Thursday, May 15, 2008


Photograph by Richard Avedon. Cover subject Steve McQueen. Design by Ruth Ansel. Bazaar 1962.

Once upon a time, covers were selected because of their graphic boldness and visual panache. Now they are chosen based on market research that tests the appeal of various stars and cover lines. Is today’s method really more effective or does all this testing just make up for a lack of imagination?

Take this 1962 Bazaar cover featuring Steve McQueen. You might get George Clooney today but you would never get the arm, which to me is what really makes the cover.


ginger b said...


everything now-a-days is designed to fit a mold

Anonymous said...

That is a particularly fine cover.
I'm not sure if I totally get your point though - surely Steve McQueen was the celeb-de-jour at the time - and putting him on the cover was done to up sales. Is it just that we look back on this image with a certain nostalgia for a time when everything wasn't all plastic-coated and brand-heavy? Sure I agree that, these days, all products - including magazines - are totally driven by sales and achieving the perfect pitch and demographic - but I'm certain that publishing houses in 1962 still had their bottom-lines.
I do however agree with you that these days we are lacking quality and imagination - and, I'll throw this one in - originality too.

Anonymous said...

The media today, be it the fashion
industry or the film industry or
the magazine industry, is out to
make a buck. Money is the drving
force behind the exploitation of
women, be they celebrities or
everyday people. We as individual
consumers, viewing all of this, have to use our common sense, and
say yes or no to it.

Anonymous said...

I agree with chose to show a picture of Steve McQueen circa 1962, which seems to imply that you are saying that the celebrity-as-cover is an old trick. (Although I will predict that you will say "but he is on the cover of HARPER'S BAZAAR!") But you crossed us up. I thought you would've gone the other way, and instead illustrated your observation with a selection or three from the new exhibit at the MOMA on George Lois' Esquire covers over the 62-72 decade. Those definitely had "graphic boldness" that would have defied market research.


Barry said...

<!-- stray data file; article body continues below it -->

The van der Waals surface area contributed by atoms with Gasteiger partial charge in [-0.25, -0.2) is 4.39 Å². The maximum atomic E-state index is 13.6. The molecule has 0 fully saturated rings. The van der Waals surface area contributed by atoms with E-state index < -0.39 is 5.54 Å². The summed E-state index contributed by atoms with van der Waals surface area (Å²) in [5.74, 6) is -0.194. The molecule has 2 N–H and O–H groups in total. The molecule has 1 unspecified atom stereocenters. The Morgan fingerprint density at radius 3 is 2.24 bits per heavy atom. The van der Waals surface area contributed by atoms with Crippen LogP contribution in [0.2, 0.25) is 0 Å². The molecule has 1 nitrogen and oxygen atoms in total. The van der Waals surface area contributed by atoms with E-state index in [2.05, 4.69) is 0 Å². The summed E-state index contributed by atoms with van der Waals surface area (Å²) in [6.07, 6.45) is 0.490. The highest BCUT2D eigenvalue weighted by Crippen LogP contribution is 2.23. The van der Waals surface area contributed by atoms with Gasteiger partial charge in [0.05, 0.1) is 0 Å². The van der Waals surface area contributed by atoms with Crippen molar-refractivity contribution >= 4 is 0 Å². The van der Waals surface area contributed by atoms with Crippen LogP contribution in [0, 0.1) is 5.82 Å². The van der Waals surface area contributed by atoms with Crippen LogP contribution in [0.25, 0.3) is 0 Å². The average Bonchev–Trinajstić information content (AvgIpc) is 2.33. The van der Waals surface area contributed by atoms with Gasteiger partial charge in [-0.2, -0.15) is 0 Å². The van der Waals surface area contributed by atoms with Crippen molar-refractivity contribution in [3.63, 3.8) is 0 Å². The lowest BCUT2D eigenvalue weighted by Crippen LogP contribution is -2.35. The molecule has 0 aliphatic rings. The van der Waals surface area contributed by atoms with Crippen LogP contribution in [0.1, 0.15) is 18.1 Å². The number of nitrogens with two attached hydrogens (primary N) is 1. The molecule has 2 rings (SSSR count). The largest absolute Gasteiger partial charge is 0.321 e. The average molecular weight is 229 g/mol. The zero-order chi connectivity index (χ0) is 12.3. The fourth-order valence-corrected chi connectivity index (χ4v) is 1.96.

Your point is spot-on. Although the Bazaar cover shown in today's post is perhaps not the best example, magazine covers in the late 1960s and through the 1970s were driven by concept, not celebrity. That's not to say that covers didn't feature celebrities -- they did, of course. The the featured celebrity was woven into a larger story.

Personally, I think the Esquire covers in the late 1960s (can't remember the art director's name) set a standard that no magazine has again achieved.

For a great example, check this out:

By the way, this link takes you to the entire Esquire cover catalog -- quite a remarkable visual treasure.

Anonymous said...

And you wouldn't get the crow's feet and laugh lines that make Steve McQueen so appealing!

Alice Olive said...


However what also gets me in is his cheeky grin and those eyes... and the arm. A great shot.

Unknown said...

I am in love with that cover. It's perfect.

nina corvallo said...

what maegan said!

Anonymous said...

It's also worth noting that that cover was the first time a man had appeared on the cover of mainstream American women's magazine.

jen said...

After reading your last post and subsequently the article on Pascin, I became obsessed with the image of Gwyneth Paltrow on May's Vogue. Here's an obvious example of cover shot as prime advertising real estate for a star's latest film.
What I can't understand is who approved this image where one of today's most interesting actors looks like an alien life-form - aggressive retouching erases what we love about these people. What would that cover be without Steve's fabulous lines?

Eyeliah said...

I though I posted a comment before, maybe I forgot. anyways I featured you on my site, I hope you do not mind.

Joanna Goddard said...

cheeky is right. love this.